Cliff Cheng, Ph.D., AC6C

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Novice QSLs: Page 2

Key Collection - Page 1

Key Collection - Page 2

Key Collection - Page 3

Construction Projects

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Remembering Lenore Jensen, W6NAZ

Photos: Early-Lenore

Photos: More Lenore, Part I

Photos: More Lenore, Part II

Photos: Bob & Lenore @ SFVARC

Photos: MARS Vietnam & Phone Patching

Photos: Lenore, MARS, Vietnam

Lenore and MARS Phone Patching During the Vietnam War

How Many Phone Patches Did

Lenore Jensen, W6NAZ/A6NAZ (sk)

Run During the Vietnam War?

Version 1.0


Cliff Cheng, Ph.D.


AC6C  --at--   ARRL  --dot--  com          

© 2008, Cliff Cheng, Ph.D.  ALL RIGHTS RESERVED


It is highly unfortunate but there are inconsistencies amongst accounts of how many phone patches Lenore made during the Vietnam War for MARS.  Also there are no records of her non-MARS patches.  Published sources report a figures ranging from 30,000 to 68,000.   The question of how many phone patches Lenore ran during Vietnam will probably never be satisfactorily settled.  All we can do, 15 years after her passing, is summarize the contradictory sources of information. 

Previously Published Sources.  The highest previously published figure of 68,000 phone patches was published in QST (Dec. 1987).   Paula Place, N1DNB, author of the QST article told us that she sent Lenore a list of questions and Lenore replied with 68,000.   QST repeated this figure in their obituary of Lenore in July, 1993 (pp. 76). (1)   In turn Amateur Radio Newsline (May 18, 1993) cited QST.   Newsline which is sort of Associated Press for amateur radio news, obituary was reprinted in amateur radio club newsletters the world over, posted on multiple websites, and repeated on untold numbers of nets.  This information was also posted on, a popular, unofficial, Vietnam era MARS website (    

In his book, Paul Scipione, AA2AV (1994:116) quotes Lenore as saying ""Bob and I became very active in running phone patches from Sherman Oaks, along with Bob Burns, N6ZH and others and had a total of nearly 40,000 Vietnam phone patches over the years."  It is unclear from this quote, who is covered in the 40,000; Lenore only, both Jensens, both Jensens, Bob Burns and others?  Paul clarified and wrote - "Between early 1966 and late 1972.  Lenore and her husband completed nearly 40,000 phone patches for our troops in RVN" (Republic of Vietnam, South Vietnam)(1994:116).   However, then Paul wrote - "In her five years of phone patching, Lenore has completed over 30,000 MARS overseas phone patches!" (1994:131).   Finally Paul again wrote, Lenore ran "nearly 40,000 phone patches for GIs in Vietnam" (1994:132).   We contacted Paul for clarification.  He said the figures he cited were told to him by Lenore.   40,000 is a combined total for both Jensens.  30,000 is her solo total according to Paul.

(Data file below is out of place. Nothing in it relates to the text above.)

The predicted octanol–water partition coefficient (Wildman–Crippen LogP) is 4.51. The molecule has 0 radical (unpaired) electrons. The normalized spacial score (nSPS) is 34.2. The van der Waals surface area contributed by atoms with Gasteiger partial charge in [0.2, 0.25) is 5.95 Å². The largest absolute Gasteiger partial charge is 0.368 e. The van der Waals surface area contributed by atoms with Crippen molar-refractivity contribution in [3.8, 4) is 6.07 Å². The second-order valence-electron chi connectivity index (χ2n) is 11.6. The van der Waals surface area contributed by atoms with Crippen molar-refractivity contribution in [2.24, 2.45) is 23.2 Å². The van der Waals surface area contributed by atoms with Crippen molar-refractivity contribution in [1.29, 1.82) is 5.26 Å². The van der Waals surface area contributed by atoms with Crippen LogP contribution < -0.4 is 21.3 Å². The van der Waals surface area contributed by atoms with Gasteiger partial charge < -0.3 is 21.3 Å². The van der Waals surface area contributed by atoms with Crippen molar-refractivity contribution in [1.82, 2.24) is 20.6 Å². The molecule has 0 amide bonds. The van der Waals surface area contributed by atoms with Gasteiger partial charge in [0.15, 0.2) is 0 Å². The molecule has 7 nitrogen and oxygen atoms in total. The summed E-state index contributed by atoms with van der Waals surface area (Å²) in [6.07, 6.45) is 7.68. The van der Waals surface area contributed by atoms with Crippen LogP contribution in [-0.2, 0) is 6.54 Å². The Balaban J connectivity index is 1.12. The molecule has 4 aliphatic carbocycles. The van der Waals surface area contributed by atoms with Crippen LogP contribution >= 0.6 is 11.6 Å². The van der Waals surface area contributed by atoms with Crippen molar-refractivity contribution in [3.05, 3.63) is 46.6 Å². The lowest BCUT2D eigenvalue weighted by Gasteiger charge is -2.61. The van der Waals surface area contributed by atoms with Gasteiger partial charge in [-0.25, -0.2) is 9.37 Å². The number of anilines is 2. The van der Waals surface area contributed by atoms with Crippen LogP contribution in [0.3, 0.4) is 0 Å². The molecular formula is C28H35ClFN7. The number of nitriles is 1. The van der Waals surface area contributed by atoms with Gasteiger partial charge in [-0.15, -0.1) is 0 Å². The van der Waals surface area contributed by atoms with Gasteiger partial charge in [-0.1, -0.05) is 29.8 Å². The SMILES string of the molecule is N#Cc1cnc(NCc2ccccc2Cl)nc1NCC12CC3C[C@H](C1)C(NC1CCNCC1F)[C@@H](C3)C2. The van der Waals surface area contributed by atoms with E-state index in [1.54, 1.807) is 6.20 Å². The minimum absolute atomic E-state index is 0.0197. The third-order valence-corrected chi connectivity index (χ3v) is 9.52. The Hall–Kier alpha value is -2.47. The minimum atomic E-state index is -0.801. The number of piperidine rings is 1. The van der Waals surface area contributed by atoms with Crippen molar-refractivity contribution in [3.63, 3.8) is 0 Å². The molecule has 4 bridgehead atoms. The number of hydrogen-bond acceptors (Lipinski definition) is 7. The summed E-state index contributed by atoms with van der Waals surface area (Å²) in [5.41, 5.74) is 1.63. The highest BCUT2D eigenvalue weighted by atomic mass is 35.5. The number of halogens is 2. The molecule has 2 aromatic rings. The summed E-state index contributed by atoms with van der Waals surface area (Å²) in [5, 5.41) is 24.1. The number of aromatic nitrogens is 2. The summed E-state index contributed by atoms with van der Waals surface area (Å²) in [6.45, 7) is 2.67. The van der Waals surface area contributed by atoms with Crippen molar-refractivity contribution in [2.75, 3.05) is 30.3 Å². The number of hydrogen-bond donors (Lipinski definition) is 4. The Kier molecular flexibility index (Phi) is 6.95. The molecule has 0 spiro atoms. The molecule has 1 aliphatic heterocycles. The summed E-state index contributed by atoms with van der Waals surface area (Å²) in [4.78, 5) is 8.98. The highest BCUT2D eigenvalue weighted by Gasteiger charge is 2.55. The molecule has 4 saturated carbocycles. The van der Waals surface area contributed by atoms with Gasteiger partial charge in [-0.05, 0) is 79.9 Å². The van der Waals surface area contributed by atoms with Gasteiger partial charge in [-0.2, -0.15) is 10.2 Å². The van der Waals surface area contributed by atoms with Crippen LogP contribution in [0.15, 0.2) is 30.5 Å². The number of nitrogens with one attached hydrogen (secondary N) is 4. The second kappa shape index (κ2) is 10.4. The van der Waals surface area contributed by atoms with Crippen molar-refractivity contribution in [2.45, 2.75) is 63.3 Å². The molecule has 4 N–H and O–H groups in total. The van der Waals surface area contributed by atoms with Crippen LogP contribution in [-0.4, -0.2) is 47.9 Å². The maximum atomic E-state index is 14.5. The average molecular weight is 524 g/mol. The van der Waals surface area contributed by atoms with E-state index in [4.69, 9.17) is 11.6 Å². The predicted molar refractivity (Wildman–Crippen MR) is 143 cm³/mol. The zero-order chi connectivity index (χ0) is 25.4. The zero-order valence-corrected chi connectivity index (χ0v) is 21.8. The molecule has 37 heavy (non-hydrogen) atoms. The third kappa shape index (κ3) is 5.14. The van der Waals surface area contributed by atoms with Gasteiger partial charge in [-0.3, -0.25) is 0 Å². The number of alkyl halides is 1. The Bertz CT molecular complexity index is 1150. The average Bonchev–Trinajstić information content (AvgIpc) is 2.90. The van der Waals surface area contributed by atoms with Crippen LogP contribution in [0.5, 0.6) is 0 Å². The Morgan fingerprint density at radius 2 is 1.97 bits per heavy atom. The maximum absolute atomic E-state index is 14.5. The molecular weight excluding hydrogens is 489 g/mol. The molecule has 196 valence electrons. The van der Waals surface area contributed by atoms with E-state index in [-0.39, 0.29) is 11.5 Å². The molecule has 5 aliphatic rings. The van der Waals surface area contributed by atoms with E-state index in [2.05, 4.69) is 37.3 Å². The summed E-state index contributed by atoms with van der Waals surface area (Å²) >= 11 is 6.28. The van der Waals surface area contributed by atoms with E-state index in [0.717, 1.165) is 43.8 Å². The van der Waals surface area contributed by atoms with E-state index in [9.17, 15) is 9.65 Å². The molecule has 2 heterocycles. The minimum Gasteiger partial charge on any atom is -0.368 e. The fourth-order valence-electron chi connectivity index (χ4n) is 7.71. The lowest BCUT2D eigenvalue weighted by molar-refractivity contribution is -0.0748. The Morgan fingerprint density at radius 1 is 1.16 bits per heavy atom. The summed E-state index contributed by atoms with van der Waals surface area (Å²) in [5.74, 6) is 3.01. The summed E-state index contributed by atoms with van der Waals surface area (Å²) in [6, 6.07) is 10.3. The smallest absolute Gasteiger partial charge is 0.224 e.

As one can see the range the published sources place on Lenore's MARS totals are between 30,000 and 68,000.  The difference is a ratio of 1:2.27.   

Logbooks.  Let us inquire about documentary sources that would be helpful if they were someday found.  Lenore's step-daughter Cindy Wall, KA7ITT stated that Lenore's logbooks are unavailable.  A day or so after Lenore died someone from MARS came and took her logbooks.  In the confusion after her death and the 15 years which have passed, Cindy does not recall who this person was. 

We contacted U.S. Army MARS Hq. and spoke to Chief of Operations Grant Hays, WB6OTS on August 27, 2008 to see if they have her logbooks.   Grant said it is not MARS policy to take its members' personal property, such as logbooks.  He says they have no records from that era, let alone any records on Lenore.  He added they are not permitted to keep records more than a few years.  It is very unfortunate that as much as Lenore did for Army MARS they have no record of her or the other MARS volunteers. 

Official Certificates of Outstanding Service.  There are two Army MARS Certificates of Outstanding Service which confirm part of her phone patch activities (see certificates posted on this website).  These certificates thank Lenore for "dedicated effort and unselfish contribution of talents and time in providing radio telephone service between Southeast Asia and the United States.  This invaluable service in behalf of the military and public interest constitutes a significant contribution to the morale of U.S. Forces away from home."  

The first certificate covers November 20, 1967 to September 7, 1968 in which Lenore is officially documented as having run 5,121 phone patches.  This first certificate covers 9.5 months.  If we multiple 9.5 by 30, which are how many days in a typical month, we get 285 days.  If we divide 5,121 by 285 we get 17.9 patches per day.  If we multiple 17.9 times 30, we get, 539 patches per month.  If we then multiple 539 by 12, we get the yearly figure of 6,468.

Calculating the hourly rate is problematic due to band openings and previously published reports.  Paul, AA2AV stated during 1969 the 20M band was opened 10-12hrs. per day.  The NBC employee newsletter Newsline (no date), said Lenore worked 5-7hrs. per day, every day of the week.  Bob Burns, N6ZH said Lenore worked whenever the bands were opened.  If the bands were not open, they worked zero hours that day, although they stood by for there to be an opening.  Bob reports band openings working 15 hours a day.